Nanoshells are composites consisting of a gold layer (shell) on the surface of a solid dielectric core of silica. For therapeutic applications, nanoshells can be easily fabricated to dimensions that allow both scattering of NIR light as well as absorption, properties that allow detection and treatment, respectively.

Nanoshells with a targeting molecule can specifically bind and allow photothermal ablation of prostate tumor cells. The figure shows cells that were incubated with targeting nanoshells and subsequently treated with a NIR laser for 5 minutes. By using fluorescent stains, live cells appear green and dead cells appear red. The image shows confinement of death to just the cells in the spot of the laser beam. A scale bar (500 microns) is shown for size comparison.
Sticky Gold

The gold surface of nanoshells actually makes it easy to attach other molecules, which can confer targeting and stealth ability to the particles. In vitro targeting to malignant human breast cancer cells, medulloblastoma, gliomas and prostate tumor lines have been successful in demonstrating preferential binding and cellular ablation of targeted cells, with no effect to normal cell lines in close proximity.

Nanospectra Biosciences in Texas, exclusive licensee to Nanoshells, is developing these particles into therapies and beginning human clinical trials of patients with recurrent head and neck tumors in 2008.

Fabrication Challenge

Nanorods are solid cylindrical particles of gold that have strong, predictable, tunable plasmon resonance depending on the length to diameter (L/D) ratios. At an L/D of approximately 4, there is a strong NIR resonance at 800 nm, making these suitable for work in biological systems similar to gold nanoshells. However, the fabrication process for nanorods growth involves the use of a surfactant considered cytotoxic. This complicates the process slightly, although these nanoparticles can and have been processed to the point where they can be used in vivo.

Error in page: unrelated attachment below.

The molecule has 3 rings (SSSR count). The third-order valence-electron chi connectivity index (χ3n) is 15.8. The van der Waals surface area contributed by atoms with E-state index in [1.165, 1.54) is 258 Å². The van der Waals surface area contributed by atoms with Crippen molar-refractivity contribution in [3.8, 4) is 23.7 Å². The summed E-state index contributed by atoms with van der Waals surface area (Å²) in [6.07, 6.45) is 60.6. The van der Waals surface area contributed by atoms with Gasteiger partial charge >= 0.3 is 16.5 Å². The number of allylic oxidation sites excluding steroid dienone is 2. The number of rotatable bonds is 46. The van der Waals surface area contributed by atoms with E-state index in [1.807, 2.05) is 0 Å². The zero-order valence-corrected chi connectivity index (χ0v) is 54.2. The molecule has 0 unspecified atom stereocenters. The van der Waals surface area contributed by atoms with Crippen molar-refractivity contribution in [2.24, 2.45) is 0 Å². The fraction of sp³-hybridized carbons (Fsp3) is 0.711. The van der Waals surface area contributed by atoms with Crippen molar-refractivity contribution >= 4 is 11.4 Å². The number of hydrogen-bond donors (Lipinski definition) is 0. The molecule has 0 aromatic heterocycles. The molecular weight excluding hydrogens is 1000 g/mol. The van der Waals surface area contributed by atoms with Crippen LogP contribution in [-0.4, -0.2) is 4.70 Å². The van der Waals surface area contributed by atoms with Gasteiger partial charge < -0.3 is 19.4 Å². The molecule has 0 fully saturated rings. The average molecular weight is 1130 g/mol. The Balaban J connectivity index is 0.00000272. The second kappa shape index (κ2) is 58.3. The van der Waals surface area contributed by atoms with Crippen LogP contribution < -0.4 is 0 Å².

Promising Nanoparticles

Another composite NIR plasmonic nanoparticle is the “nanorice” also out of Halas’ lab at Rice. These have a core shell structure like nanoshells. However, their elongated geometry imparts higher intensity local fields in the particle as a result of the plasmon resonance of the electron in the shells. As with spherical nanoshells, the peak resonances of nanorice can be shifted to different wavelengths by adjusting shell thicknesses.

The spectral profiles of these particles display the dominant resonance at longer wavelength due to the longitudinal resonance within the particle and a smaller peak due to transverse resonance, similar to nanorods. Nanorice is made with a core of hematite: iron oxide, Fe2O3. The tunability of these particles and higher intensity fields could be useful in enhancing spectroscopic techniques for characterization of large molecules such as DNA and proteins.

Nanoshells with a gold sulfide core are also being developed and studied. They are two to three times smaller than gold/silica nanoshells and have higher absorbing efficiencies. These have the potential for treatment of a wider variety of tumor types and for use in smart drug delivery systems.

Nanocages are an even newer class of nanoparticles. These are cubic and made through a silver precipitation process with sodium sulfide. These particles exhibit strong NIR resonances with side walls around 45nm in length and can be synthesized to have a gold-silver alloy with up to 25% silver, allowing the particles to have some of the surface characteristics of gold nanoshells and nanorods.